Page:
For the Buffalo Sabres, quality is replacing quantity.
In an attempt to reduce the amount of paper used throughout the organization, the team inked a new plan to conserve resources- including condensing game notes and statistics.
“Basically what we did last year was an analysis over the summer as to how much paper we use,” said Director of Public Relations Mike Gilbert. “We thought we could do a better job of being more efficient and being more green in not printing out as many copies.”
Specifically, on game days.
In each of the 41 home games the Sabres host at HSBC Arena, the team used an average of 27,920 copies for NHL stats, game notes and daily news clips provided for the media.
Although double-sided, the copies still amounted to 13,960 sheets of paper per game.
“A lot of it was just waste,” Gilbert said. “We were making too many.”
The new plan condensed the information, and the amount of paper used, bringing the game-day total down to 7,160 sheets- saving 6,800 pieces of paper used each game.
If implemented throughout the entire season, the potential reduction of paper could amount to 278,800 sheets saved, totaling more than 55 boxes of paper.
“There was a lot of information in there that wasn’t being used,” Gilbert said. “What we did was we spoke to the media that use the stats every day and asked them ‘what is the most important and what do you really use?’ When we did the analysis, we found a lot of the media weren’t using some of the information that we were providing and figured that we would give them better information as opposed to just giving them a lot of it when it’s not really relevant.”
That theory applies to more than just stats.
The number of media guides, rulebooks, record books and media directories that are printed has also been reduced.
Rather than print a large amount of copies of the books, the Sabres elected to transfer many onto DVDs.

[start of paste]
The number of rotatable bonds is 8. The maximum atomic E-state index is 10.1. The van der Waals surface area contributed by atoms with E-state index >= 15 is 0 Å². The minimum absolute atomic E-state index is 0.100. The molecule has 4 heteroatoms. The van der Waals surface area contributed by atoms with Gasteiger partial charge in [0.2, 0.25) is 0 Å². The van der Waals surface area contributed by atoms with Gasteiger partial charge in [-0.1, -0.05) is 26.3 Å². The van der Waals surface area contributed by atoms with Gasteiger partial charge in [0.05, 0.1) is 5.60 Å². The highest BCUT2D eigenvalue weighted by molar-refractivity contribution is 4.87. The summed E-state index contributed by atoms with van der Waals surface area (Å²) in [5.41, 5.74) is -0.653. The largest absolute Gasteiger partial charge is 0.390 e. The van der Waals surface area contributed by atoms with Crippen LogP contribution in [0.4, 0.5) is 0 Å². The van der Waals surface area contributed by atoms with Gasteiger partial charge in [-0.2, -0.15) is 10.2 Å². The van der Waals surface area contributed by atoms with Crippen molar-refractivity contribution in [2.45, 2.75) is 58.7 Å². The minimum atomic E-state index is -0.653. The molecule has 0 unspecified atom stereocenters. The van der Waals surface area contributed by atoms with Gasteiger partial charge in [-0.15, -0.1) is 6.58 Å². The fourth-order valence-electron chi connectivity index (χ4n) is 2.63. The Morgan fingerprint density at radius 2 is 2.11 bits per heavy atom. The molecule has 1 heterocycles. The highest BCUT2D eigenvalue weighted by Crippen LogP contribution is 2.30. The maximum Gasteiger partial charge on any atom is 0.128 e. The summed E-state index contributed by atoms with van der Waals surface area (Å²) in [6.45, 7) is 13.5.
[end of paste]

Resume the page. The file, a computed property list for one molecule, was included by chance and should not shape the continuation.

“It’s a lot easier for [the media] to access them that way and it’s also easier to carry,” Gilbert said. “You don’t have to carry around 30 NHL teams’ media guides and also there is a lot less paper being used.”
In addition, the team has a policy of using partly-recycled paper in all of the copy machines.
The number of mailings were cut down as well.
The Sabres’ Director of Community Relations, Rich Jureller, estimated that his department collectively sent up to 10 mailings to fans throughout the season for various events. But in order to save energy, the Sabres began sending that information through E-mails.
“We wanted to be more environmentally friendly and use less paper,” Jureller said. “And it saves money because there is no mailing cost or postage cost.
“It’s thousands of pieces of mail that we don’t send almost 10 times each year.”
Most departments at HSBC Arena have followed suit.
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As far as the collective response on the new format, Gilbert maintains that no news is good news.
“There really hasn’t been a lot of feedback,” he said. “Normally that’s the way it is. If you don’t hear anything, it’s good news. It’s usually negative feedback or complaints when you hear something. People don’t say ‘oh what a great job that’s really good,’ they just complain when something is bad. There really hasn’t been a whole lot of that.”
The response has been so positive, in fact, that the initiative may be taken league-wide with “the Sabres serving as a catalyst,” according to Gilbert.
“I think going green is something that is going to happen in every walk of life,” he said. “It’s going to happen professionally, it’s going to happen at home in your private life, at your local church, schools, government and commercial settings. It’s not just one area or sports; it’s globally crossing over every different angle and into things that you deal with on a day-to-day basis.
“It’s something that affects everyone in this world.”